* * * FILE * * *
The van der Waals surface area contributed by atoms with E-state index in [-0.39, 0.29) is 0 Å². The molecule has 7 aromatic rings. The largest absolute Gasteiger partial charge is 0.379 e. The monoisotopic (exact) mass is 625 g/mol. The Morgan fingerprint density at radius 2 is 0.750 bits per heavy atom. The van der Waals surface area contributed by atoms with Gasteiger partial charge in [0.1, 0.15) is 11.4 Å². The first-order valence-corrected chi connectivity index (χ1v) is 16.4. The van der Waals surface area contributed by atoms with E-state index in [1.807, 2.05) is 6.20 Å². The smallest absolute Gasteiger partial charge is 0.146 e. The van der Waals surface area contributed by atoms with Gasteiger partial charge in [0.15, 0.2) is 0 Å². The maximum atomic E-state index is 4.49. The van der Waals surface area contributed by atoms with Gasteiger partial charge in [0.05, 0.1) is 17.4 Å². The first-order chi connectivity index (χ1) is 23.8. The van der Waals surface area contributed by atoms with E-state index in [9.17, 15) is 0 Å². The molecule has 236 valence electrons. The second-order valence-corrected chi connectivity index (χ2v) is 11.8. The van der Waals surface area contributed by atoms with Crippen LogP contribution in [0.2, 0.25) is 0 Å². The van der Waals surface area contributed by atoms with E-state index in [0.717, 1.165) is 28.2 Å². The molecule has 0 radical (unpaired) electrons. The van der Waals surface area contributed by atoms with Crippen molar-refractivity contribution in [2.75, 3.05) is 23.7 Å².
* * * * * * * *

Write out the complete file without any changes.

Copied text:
The van der Waals surface area contributed by atoms with E-state index in [-0.39, 0.29) is 0 Å². The molecule has 7 aromatic rings. The largest absolute Gasteiger partial charge is 0.379 e. The monoisotopic (exact) mass is 625 g/mol. The Morgan fingerprint density at radius 2 is 0.750 bits per heavy atom. The van der Waals surface area contributed by atoms with Gasteiger partial charge in [0.1, 0.15) is 11.4 Å². The first-order valence-corrected chi connectivity index (χ1v) is 16.4. The van der Waals surface area contributed by atoms with E-state index in [1.807, 2.05) is 6.20 Å². The smallest absolute Gasteiger partial charge is 0.146 e. The van der Waals surface area contributed by atoms with Gasteiger partial charge in [0.15, 0.2) is 0 Å². The maximum atomic E-state index is 4.49. The van der Waals surface area contributed by atoms with Gasteiger partial charge in [0.05, 0.1) is 17.4 Å². The first-order chi connectivity index (χ1) is 23.8. The van der Waals surface area contributed by atoms with E-state index in [9.17, 15) is 0 Å². The molecule has 236 valence electrons. The second-order valence-corrected chi connectivity index (χ2v) is 11.8. The van der Waals surface area contributed by atoms with Crippen LogP contribution in [0.2, 0.25) is 0 Å². The van der Waals surface area contributed by atoms with E-state index in [0.717, 1.165) is 28.2 Å². The molecule has 0 radical (unpaired) electrons. The van der Waals surface area contributed by atoms with Crippen molar-refractivity contribution in [2.75, 3.05) is 23.7 Å².